ISO 100, 50mm, 1/320 sec., f/8

ISO 100, 50mm, 1/320 sec., f/8

ISO 100, 50mm, 1/250 sec., f/8

ISO 100, 50mm, 1/250 sec., f/8

ISO 100, 35mm, 1/125 sec., f/9

ISO 100, 35mm, 1/125 sec., f/9

A theme runs through it

Not all of my travel involves photography so I do try and schedule some time on each trip to see the area and learn about it’s photographic potential.  When in cities I enjoy looking at the architecture to see how it fits the city’s reputation or if there is a consistent motif representative of the city’s culture.  Even where there is a mix of old and new buildings if you look closely you can sometimes see how the designers and builders carry forward some iconic aspect of the city.

Salt Lake City is a young urban place, at least by comparison with cities east of the Mississippi.  It is a place that was intended to exist, planned for and designed to be a religious center and home to a wandering people.  Isolated as it was (and still is to some extent) from the influences of other American cities, it developed it’s own flavor and character.  Wandering around the city there remain signs of this if you take the time to look.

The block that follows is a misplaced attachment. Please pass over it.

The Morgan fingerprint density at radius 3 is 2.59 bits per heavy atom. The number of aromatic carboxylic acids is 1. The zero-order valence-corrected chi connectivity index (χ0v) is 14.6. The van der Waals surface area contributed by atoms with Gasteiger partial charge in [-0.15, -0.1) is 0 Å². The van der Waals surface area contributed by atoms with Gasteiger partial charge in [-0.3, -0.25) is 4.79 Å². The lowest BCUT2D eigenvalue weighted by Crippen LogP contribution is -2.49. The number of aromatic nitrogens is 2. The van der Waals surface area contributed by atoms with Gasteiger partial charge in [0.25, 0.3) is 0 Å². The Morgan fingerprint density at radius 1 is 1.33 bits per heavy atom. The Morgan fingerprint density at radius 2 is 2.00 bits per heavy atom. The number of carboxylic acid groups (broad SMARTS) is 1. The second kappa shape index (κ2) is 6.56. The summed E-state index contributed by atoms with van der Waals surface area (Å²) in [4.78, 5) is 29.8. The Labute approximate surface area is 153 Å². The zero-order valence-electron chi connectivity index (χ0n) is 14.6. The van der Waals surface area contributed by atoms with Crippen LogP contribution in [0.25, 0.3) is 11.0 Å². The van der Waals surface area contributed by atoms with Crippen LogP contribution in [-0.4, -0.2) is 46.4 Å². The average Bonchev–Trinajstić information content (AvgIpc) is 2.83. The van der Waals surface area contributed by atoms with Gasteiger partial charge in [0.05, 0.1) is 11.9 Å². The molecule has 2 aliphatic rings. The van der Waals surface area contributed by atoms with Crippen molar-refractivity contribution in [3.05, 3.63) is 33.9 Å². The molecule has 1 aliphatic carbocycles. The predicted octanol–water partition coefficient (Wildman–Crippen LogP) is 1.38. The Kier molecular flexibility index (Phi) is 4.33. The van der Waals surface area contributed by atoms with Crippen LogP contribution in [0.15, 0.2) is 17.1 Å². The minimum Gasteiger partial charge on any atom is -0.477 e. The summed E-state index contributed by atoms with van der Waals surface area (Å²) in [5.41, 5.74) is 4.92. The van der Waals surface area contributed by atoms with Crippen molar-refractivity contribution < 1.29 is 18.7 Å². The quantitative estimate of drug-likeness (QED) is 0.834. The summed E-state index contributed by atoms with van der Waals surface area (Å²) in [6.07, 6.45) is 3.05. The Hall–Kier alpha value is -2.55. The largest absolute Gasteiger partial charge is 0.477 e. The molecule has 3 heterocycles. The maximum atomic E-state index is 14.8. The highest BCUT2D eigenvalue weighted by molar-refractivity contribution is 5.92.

Looking south from Ensign Peak

Looking south from Ensign Peak

The historical center of the city is Temple Square where the community gathered to practice their religion and from where the commercial aspects of the town grew outward from as the population expanded.  Today it is an oasis in the middle of an urban scene, full of cool grass, colorful flowers and many visitors, all surrounding the iconic buildings on its grounds.

The people who built this city from a settlement were industrious and hard working.  They adopted as their symbol the beehive in acknowledgement of how bees work together to build a community.  The beehive motif is found in many places around the city, including the crown of an office building on the Square.

Other symbols of industrial effort grace various buildings as well, decorations aimed at making a solid statement about the values of the people who grew the city from a desert outpost to a thriving metropolitan community.